Cruise ships routinely commit environmental violations
Commercial cruise ships routinely commit social and environmental violations, according to a report out by Oceans Blue Foundation (OCB), which calls for international cruise ship certification to regulate any misconduct.
The report ‘Blowing the whistle’ and the case for cruise ship certification, discusses the need to insist on corporate responsibility within this industry. A source for the report came from Captain James Walsh, former Vice President at Environmental Health and Safety for Carnival Cruise Lines, who helped compile this critique of commercial cruise ships from his first hand experience.
Oceans Blue Foundation says their aim is to articulate the voice of the shareholders and expose how corporate executives are spending their money – “social risks are often linked to financial risks”, says the study.
Infringements on the environment and irresponsible social behaviour have raised concern with groups affected by cruise ship behaviour. The report documents some of these concerns, which include:
- northern coastal communities eg. In Monterey Bay, California, are concerned about the degradation caused to marine ecosystems;
- aboriginal communities such as Yakutat in Alaska are demanding recognition of their territorial rights to protect subsistence resources and levy taxes on cruise ships;
- labour groups such as the International Transport Workers Federation are campaigning to raise consumers’ awareness about cruise labour practices; and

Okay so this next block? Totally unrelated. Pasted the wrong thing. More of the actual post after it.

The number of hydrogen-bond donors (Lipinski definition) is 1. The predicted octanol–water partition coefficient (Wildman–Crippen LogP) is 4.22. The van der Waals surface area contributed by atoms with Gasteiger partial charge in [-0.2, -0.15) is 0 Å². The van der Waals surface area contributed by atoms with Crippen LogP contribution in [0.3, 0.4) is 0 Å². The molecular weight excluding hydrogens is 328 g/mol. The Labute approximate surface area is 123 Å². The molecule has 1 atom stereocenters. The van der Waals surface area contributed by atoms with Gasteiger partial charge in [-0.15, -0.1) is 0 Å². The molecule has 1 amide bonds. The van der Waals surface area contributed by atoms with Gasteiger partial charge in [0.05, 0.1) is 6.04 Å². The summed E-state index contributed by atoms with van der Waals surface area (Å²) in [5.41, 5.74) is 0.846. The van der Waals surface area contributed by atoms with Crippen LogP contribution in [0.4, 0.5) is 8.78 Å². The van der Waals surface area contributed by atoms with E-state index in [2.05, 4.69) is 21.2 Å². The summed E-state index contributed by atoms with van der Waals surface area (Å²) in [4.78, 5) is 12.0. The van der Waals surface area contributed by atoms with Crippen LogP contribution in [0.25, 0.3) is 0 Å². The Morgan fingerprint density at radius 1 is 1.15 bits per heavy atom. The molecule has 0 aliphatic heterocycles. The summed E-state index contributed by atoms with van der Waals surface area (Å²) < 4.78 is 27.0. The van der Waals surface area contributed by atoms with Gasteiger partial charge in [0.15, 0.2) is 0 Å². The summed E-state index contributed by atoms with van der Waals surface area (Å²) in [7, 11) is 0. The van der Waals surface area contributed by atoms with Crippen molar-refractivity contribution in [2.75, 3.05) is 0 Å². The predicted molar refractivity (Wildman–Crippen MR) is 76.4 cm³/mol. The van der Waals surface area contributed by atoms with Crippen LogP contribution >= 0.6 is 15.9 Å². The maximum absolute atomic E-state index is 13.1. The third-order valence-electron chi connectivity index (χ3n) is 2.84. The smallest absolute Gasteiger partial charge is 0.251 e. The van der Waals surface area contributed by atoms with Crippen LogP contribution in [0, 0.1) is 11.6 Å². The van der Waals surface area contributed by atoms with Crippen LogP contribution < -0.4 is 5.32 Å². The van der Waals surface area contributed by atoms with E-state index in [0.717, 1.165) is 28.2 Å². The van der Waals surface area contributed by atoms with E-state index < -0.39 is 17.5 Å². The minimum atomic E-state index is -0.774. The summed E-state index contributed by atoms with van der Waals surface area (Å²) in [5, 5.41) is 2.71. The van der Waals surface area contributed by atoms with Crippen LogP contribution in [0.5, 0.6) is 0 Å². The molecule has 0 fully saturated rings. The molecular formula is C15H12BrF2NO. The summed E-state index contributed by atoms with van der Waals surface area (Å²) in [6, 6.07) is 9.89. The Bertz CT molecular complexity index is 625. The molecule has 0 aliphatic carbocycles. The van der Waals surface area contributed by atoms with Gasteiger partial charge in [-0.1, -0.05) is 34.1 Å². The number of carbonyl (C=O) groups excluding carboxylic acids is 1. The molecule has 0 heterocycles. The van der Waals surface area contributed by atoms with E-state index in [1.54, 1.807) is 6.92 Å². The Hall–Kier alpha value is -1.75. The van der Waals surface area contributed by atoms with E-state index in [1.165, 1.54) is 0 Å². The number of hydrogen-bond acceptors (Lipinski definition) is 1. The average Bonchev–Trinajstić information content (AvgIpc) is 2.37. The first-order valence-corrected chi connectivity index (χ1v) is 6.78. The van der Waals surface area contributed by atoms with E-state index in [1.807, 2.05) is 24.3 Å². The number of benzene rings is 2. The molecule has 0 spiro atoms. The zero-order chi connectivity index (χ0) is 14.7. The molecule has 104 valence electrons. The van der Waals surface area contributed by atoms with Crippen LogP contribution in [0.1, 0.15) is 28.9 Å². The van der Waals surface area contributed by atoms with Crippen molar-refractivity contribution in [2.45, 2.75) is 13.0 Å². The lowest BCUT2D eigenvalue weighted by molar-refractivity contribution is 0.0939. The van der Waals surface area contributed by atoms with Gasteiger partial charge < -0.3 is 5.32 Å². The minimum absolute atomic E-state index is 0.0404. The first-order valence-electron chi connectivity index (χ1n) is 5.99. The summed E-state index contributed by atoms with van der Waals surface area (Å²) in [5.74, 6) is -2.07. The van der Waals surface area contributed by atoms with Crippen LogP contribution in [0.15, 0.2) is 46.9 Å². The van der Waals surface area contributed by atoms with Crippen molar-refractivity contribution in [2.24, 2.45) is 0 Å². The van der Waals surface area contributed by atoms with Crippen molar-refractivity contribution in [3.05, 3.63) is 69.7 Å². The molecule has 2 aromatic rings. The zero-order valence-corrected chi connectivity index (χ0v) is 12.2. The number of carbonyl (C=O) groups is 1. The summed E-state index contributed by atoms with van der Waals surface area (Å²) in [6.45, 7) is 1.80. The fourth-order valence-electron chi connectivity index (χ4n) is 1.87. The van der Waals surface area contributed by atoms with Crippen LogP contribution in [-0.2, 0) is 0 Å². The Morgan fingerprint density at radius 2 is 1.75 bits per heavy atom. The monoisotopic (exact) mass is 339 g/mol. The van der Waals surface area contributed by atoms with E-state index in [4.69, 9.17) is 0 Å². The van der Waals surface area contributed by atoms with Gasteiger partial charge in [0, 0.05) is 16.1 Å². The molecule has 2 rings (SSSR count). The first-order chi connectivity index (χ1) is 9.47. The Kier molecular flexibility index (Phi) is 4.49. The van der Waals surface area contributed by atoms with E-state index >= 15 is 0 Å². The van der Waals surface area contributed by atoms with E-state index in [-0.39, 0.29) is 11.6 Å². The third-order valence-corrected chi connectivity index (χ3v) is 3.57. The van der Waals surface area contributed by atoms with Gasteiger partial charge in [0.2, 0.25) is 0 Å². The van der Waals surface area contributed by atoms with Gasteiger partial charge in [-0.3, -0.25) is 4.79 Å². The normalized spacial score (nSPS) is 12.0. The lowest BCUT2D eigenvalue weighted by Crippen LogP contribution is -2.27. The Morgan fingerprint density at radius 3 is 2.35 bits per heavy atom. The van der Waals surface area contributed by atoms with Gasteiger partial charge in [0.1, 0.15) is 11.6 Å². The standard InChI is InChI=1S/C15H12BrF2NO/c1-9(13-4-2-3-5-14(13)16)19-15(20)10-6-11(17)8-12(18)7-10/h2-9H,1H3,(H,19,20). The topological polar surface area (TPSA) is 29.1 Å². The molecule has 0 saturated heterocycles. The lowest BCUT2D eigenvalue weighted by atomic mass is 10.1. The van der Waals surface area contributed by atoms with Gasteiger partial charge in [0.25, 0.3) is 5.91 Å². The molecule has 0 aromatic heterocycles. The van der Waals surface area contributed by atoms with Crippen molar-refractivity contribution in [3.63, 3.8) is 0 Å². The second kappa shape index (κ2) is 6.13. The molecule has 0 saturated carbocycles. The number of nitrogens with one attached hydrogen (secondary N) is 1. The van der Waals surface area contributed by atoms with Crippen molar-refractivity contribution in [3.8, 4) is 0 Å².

- Captain James Walsh is now involved in a legal pursuit with Carnival Cruise lines, under the Whistleblowers Act – he claims he was dismissed from his job for helping an official investigation into the environmental and social practices of the company.
Based on such issues, OCB is calling for corporate reform and an environmental legislative regime to be put into action. They say their evidence shows cruise ships risk passenger and crew health, safety and working environment as well as failure to take due care of the environment.
“We have paid the price for our environmental misconduct,” Tim Gallagher from Carnival Cruise Lines told edie. His company was fined nine million dollars by the federal government for negligible environmental practices. He denied that Captain Walsh was fired for helping the authorities with their enquiries, but refused to comment on the reason behind the dismissal.
Oceans Blue Foundation feel mandatory rules and regulations would be advantageous for business, shareholders, workers and the environment. They say such measures would enhance corporate reputation and competitiveness, improve employee recruitment and retention, improve community relations and reduce the risk of adverse publicity, divestment campaigns, and lawsuits.
OCB are currently preparing a second report enhancing on issues raised in this one with further evidence against the cruise industry in an effort “to provide a baseline of performance for the global fleet that can lead to the establishment of a meaningful international certification program”.